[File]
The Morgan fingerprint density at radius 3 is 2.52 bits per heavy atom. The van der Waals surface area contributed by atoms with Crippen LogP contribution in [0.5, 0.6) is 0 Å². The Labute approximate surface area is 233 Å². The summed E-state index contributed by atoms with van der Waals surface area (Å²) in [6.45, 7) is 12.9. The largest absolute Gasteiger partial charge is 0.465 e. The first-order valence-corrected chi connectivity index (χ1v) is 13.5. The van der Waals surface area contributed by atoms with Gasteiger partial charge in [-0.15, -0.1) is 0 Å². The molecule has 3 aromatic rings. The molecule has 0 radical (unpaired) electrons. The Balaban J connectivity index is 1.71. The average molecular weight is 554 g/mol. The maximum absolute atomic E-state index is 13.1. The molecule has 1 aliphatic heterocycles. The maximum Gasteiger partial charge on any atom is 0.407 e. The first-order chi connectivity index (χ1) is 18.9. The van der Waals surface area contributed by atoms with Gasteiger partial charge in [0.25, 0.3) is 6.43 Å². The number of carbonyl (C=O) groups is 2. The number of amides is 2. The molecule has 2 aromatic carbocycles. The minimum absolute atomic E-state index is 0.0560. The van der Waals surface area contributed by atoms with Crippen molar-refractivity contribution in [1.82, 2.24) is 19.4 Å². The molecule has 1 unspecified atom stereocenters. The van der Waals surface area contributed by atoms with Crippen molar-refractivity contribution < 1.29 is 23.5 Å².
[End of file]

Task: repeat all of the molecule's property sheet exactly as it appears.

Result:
The Morgan fingerprint density at radius 3 is 2.52 bits per heavy atom. The van der Waals surface area contributed by atoms with Crippen LogP contribution in [0.5, 0.6) is 0 Å². The Labute approximate surface area is 233 Å². The summed E-state index contributed by atoms with van der Waals surface area (Å²) in [6.45, 7) is 12.9. The largest absolute Gasteiger partial charge is 0.465 e. The first-order valence-corrected chi connectivity index (χ1v) is 13.5. The van der Waals surface area contributed by atoms with Gasteiger partial charge in [-0.15, -0.1) is 0 Å². The molecule has 3 aromatic rings. The molecule has 0 radical (unpaired) electrons. The Balaban J connectivity index is 1.71. The average molecular weight is 554 g/mol. The maximum absolute atomic E-state index is 13.1. The molecule has 1 aliphatic heterocycles. The maximum Gasteiger partial charge on any atom is 0.407 e. The first-order chi connectivity index (χ1) is 18.9. The van der Waals surface area contributed by atoms with Gasteiger partial charge in [0.25, 0.3) is 6.43 Å². The number of carbonyl (C=O) groups is 2. The number of amides is 2. The molecule has 2 aromatic carbocycles. The minimum absolute atomic E-state index is 0.0560. The van der Waals surface area contributed by atoms with Crippen molar-refractivity contribution in [1.82, 2.24) is 19.4 Å². The molecule has 1 unspecified atom stereocenters. The van der Waals surface area contributed by atoms with Crippen molar-refractivity contribution < 1.29 is 23.5 Å².